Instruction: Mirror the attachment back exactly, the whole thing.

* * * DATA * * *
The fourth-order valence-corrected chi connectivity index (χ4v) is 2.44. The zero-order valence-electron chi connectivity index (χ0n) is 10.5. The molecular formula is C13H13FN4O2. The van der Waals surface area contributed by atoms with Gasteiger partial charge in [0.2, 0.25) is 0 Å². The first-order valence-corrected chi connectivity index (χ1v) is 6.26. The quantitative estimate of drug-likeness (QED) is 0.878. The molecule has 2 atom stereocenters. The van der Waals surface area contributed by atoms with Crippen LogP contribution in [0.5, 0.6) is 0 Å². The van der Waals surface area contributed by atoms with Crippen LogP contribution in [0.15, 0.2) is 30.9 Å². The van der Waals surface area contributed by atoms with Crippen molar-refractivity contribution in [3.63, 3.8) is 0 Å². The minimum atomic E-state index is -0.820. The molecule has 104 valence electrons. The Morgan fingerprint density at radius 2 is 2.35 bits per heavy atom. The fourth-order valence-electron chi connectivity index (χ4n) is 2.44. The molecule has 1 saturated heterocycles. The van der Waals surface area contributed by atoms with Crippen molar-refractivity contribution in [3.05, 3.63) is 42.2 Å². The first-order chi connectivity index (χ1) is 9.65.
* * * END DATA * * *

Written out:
The fourth-order valence-corrected chi connectivity index (χ4v) is 2.44. The zero-order valence-electron chi connectivity index (χ0n) is 10.5. The molecular formula is C13H13FN4O2. The van der Waals surface area contributed by atoms with Gasteiger partial charge in [0.2, 0.25) is 0 Å². The first-order valence-corrected chi connectivity index (χ1v) is 6.26. The quantitative estimate of drug-likeness (QED) is 0.878. The molecule has 2 atom stereocenters. The van der Waals surface area contributed by atoms with Crippen LogP contribution in [0.5, 0.6) is 0 Å². The van der Waals surface area contributed by atoms with Crippen LogP contribution in [0.15, 0.2) is 30.9 Å². The van der Waals surface area contributed by atoms with Crippen molar-refractivity contribution in [3.63, 3.8) is 0 Å². The minimum atomic E-state index is -0.820. The molecule has 104 valence electrons. The Morgan fingerprint density at radius 2 is 2.35 bits per heavy atom. The fourth-order valence-electron chi connectivity index (χ4n) is 2.44. The molecule has 1 saturated heterocycles. The van der Waals surface area contributed by atoms with Crippen molar-refractivity contribution in [3.05, 3.63) is 42.2 Å². The first-order chi connectivity index (χ1) is 9.65.